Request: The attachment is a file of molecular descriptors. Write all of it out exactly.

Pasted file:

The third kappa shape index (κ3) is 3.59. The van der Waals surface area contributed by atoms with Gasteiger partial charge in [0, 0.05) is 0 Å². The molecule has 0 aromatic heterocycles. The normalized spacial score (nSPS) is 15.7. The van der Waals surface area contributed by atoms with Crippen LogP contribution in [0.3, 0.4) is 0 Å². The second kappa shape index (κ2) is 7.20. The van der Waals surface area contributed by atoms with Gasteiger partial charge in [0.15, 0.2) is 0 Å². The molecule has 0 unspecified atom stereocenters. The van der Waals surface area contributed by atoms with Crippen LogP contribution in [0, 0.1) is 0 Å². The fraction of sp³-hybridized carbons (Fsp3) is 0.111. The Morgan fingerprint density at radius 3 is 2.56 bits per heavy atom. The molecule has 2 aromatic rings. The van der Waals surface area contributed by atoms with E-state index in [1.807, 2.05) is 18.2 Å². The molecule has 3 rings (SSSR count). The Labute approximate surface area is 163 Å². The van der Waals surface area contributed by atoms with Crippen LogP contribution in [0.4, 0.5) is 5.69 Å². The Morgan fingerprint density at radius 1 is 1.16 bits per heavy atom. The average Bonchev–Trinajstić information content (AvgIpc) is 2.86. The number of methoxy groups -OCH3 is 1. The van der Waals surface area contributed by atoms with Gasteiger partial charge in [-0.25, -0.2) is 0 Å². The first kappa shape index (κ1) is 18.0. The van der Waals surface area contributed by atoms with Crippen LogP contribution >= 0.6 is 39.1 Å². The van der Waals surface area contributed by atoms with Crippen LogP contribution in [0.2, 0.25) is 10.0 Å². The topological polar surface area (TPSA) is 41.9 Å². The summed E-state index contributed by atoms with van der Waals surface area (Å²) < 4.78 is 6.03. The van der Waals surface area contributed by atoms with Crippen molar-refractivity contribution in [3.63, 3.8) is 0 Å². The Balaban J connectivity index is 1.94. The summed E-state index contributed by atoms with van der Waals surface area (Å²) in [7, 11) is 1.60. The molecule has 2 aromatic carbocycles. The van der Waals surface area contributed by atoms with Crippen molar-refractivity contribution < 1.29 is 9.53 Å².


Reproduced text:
The third kappa shape index (κ3) is 3.59. The van der Waals surface area contributed by atoms with Gasteiger partial charge in [0, 0.05) is 0 Å². The molecule has 0 aromatic heterocycles. The normalized spacial score (nSPS) is 15.7. The van der Waals surface area contributed by atoms with Crippen LogP contribution in [0.3, 0.4) is 0 Å². The second kappa shape index (κ2) is 7.20. The van der Waals surface area contributed by atoms with Gasteiger partial charge in [0.15, 0.2) is 0 Å². The molecule has 0 unspecified atom stereocenters. The van der Waals surface area contributed by atoms with Crippen LogP contribution in [0, 0.1) is 0 Å². The fraction of sp³-hybridized carbons (Fsp3) is 0.111. The Morgan fingerprint density at radius 3 is 2.56 bits per heavy atom. The molecule has 2 aromatic rings. The van der Waals surface area contributed by atoms with E-state index in [1.807, 2.05) is 18.2 Å². The molecule has 3 rings (SSSR count). The Labute approximate surface area is 163 Å². The van der Waals surface area contributed by atoms with Crippen LogP contribution in [0.4, 0.5) is 5.69 Å². The Morgan fingerprint density at radius 1 is 1.16 bits per heavy atom. The average Bonchev–Trinajstić information content (AvgIpc) is 2.86. The number of methoxy groups -OCH3 is 1. The van der Waals surface area contributed by atoms with Gasteiger partial charge in [-0.25, -0.2) is 0 Å². The first kappa shape index (κ1) is 18.0. The van der Waals surface area contributed by atoms with Crippen LogP contribution >= 0.6 is 39.1 Å². The van der Waals surface area contributed by atoms with Crippen LogP contribution in [0.2, 0.25) is 10.0 Å². The topological polar surface area (TPSA) is 41.9 Å². The summed E-state index contributed by atoms with van der Waals surface area (Å²) < 4.78 is 6.03. The van der Waals surface area contributed by atoms with Crippen molar-refractivity contribution in [3.63, 3.8) is 0 Å². The Balaban J connectivity index is 1.94. The summed E-state index contributed by atoms with van der Waals surface area (Å²) in [7, 11) is 1.60. The molecule has 2 aromatic carbocycles. The van der Waals surface area contributed by atoms with Crippen molar-refractivity contribution < 1.29 is 9.53 Å².